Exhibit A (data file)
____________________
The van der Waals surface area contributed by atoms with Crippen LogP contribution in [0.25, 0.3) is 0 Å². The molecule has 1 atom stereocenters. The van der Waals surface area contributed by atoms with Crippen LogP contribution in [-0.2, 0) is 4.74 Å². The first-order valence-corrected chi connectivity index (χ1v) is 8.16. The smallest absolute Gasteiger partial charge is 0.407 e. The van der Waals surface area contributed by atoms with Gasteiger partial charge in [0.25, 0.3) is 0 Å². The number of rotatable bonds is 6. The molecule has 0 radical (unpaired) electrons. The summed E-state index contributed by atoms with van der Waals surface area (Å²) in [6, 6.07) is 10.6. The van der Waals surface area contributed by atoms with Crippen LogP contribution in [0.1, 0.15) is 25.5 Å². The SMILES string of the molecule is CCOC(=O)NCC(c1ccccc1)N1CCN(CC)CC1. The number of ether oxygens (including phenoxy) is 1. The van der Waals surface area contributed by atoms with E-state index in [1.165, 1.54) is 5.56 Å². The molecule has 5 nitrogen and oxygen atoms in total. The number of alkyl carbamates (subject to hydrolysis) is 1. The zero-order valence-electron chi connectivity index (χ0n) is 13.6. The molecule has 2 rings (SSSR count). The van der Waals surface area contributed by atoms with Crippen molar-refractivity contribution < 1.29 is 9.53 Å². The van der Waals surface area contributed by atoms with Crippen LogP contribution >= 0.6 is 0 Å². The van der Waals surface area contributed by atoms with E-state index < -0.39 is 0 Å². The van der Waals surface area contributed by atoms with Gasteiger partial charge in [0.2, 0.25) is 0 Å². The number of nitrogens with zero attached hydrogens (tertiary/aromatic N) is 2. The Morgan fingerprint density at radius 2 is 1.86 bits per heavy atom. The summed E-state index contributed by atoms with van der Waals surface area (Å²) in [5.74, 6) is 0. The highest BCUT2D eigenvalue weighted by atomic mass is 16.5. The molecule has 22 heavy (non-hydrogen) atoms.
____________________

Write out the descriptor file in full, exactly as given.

The van der Waals surface area contributed by atoms with Crippen LogP contribution in [0.25, 0.3) is 0 Å². The molecule has 1 atom stereocenters. The van der Waals surface area contributed by atoms with Crippen LogP contribution in [-0.2, 0) is 4.74 Å². The first-order valence-corrected chi connectivity index (χ1v) is 8.16. The smallest absolute Gasteiger partial charge is 0.407 e. The van der Waals surface area contributed by atoms with Gasteiger partial charge in [0.25, 0.3) is 0 Å². The number of rotatable bonds is 6. The molecule has 0 radical (unpaired) electrons. The summed E-state index contributed by atoms with van der Waals surface area (Å²) in [6, 6.07) is 10.6. The van der Waals surface area contributed by atoms with Crippen LogP contribution in [0.1, 0.15) is 25.5 Å². The SMILES string of the molecule is CCOC(=O)NCC(c1ccccc1)N1CCN(CC)CC1. The number of ether oxygens (including phenoxy) is 1. The van der Waals surface area contributed by atoms with E-state index in [1.165, 1.54) is 5.56 Å². The molecule has 5 nitrogen and oxygen atoms in total. The number of alkyl carbamates (subject to hydrolysis) is 1. The zero-order valence-electron chi connectivity index (χ0n) is 13.6. The molecule has 2 rings (SSSR count). The van der Waals surface area contributed by atoms with Crippen molar-refractivity contribution < 1.29 is 9.53 Å². The van der Waals surface area contributed by atoms with Crippen LogP contribution >= 0.6 is 0 Å². The van der Waals surface area contributed by atoms with E-state index < -0.39 is 0 Å². The van der Waals surface area contributed by atoms with Gasteiger partial charge in [0.2, 0.25) is 0 Å². The number of nitrogens with zero attached hydrogens (tertiary/aromatic N) is 2. The Morgan fingerprint density at radius 2 is 1.86 bits per heavy atom. The summed E-state index contributed by atoms with van der Waals surface area (Å²) in [5.74, 6) is 0. The highest BCUT2D eigenvalue weighted by atomic mass is 16.5. The molecule has 22 heavy (non-hydrogen) atoms.